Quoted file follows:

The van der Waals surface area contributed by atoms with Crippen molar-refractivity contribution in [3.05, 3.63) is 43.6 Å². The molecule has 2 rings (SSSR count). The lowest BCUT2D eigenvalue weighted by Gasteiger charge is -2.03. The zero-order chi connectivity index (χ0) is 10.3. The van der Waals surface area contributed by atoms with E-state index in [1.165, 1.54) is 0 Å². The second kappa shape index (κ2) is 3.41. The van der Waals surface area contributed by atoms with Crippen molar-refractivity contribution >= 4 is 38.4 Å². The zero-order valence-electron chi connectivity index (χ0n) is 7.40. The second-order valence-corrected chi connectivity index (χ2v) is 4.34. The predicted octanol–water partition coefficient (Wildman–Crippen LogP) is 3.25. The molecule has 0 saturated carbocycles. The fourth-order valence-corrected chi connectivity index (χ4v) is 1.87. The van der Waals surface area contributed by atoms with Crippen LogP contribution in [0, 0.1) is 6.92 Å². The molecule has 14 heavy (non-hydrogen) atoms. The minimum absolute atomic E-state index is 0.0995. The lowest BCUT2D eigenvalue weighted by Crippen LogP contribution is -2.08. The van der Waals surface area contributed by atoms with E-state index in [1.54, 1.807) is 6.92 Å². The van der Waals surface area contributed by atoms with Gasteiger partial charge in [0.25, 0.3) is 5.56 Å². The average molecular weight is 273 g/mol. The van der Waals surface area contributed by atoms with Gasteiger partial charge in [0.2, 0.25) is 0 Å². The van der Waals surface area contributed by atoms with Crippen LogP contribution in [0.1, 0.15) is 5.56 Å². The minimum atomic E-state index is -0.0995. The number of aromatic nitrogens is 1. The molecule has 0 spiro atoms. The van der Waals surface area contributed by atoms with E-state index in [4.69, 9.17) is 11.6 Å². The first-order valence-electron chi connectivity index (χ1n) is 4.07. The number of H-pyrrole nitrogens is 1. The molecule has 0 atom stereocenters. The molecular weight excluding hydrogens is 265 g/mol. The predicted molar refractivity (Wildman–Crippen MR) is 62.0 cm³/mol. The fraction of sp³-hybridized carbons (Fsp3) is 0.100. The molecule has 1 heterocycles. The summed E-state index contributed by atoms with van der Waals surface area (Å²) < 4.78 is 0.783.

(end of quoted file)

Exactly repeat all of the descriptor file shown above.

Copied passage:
The van der Waals surface area contributed by atoms with Crippen molar-refractivity contribution in [3.05, 3.63) is 43.6 Å². The molecule has 2 rings (SSSR count). The lowest BCUT2D eigenvalue weighted by Gasteiger charge is -2.03. The zero-order chi connectivity index (χ0) is 10.3. The van der Waals surface area contributed by atoms with E-state index in [1.165, 1.54) is 0 Å². The second kappa shape index (κ2) is 3.41. The van der Waals surface area contributed by atoms with Crippen molar-refractivity contribution >= 4 is 38.4 Å². The zero-order valence-electron chi connectivity index (χ0n) is 7.40. The second-order valence-corrected chi connectivity index (χ2v) is 4.34. The predicted octanol–water partition coefficient (Wildman–Crippen LogP) is 3.25. The molecule has 0 saturated carbocycles. The fourth-order valence-corrected chi connectivity index (χ4v) is 1.87. The van der Waals surface area contributed by atoms with Crippen LogP contribution in [0, 0.1) is 6.92 Å². The molecule has 14 heavy (non-hydrogen) atoms. The minimum absolute atomic E-state index is 0.0995. The lowest BCUT2D eigenvalue weighted by Crippen LogP contribution is -2.08. The van der Waals surface area contributed by atoms with E-state index in [1.54, 1.807) is 6.92 Å². The van der Waals surface area contributed by atoms with Gasteiger partial charge in [0.25, 0.3) is 5.56 Å². The average molecular weight is 273 g/mol. The van der Waals surface area contributed by atoms with Gasteiger partial charge in [0.2, 0.25) is 0 Å². The van der Waals surface area contributed by atoms with Crippen LogP contribution in [0.1, 0.15) is 5.56 Å². The minimum atomic E-state index is -0.0995. The number of aromatic nitrogens is 1. The molecule has 0 spiro atoms. The van der Waals surface area contributed by atoms with E-state index in [4.69, 9.17) is 11.6 Å². The first-order valence-electron chi connectivity index (χ1n) is 4.07. The number of H-pyrrole nitrogens is 1. The molecule has 0 atom stereocenters. The molecular weight excluding hydrogens is 265 g/mol. The predicted molar refractivity (Wildman–Crippen MR) is 62.0 cm³/mol. The fraction of sp³-hybridized carbons (Fsp3) is 0.100. The molecule has 1 heterocycles. The summed E-state index contributed by atoms with van der Waals surface area (Å²) < 4.78 is 0.783.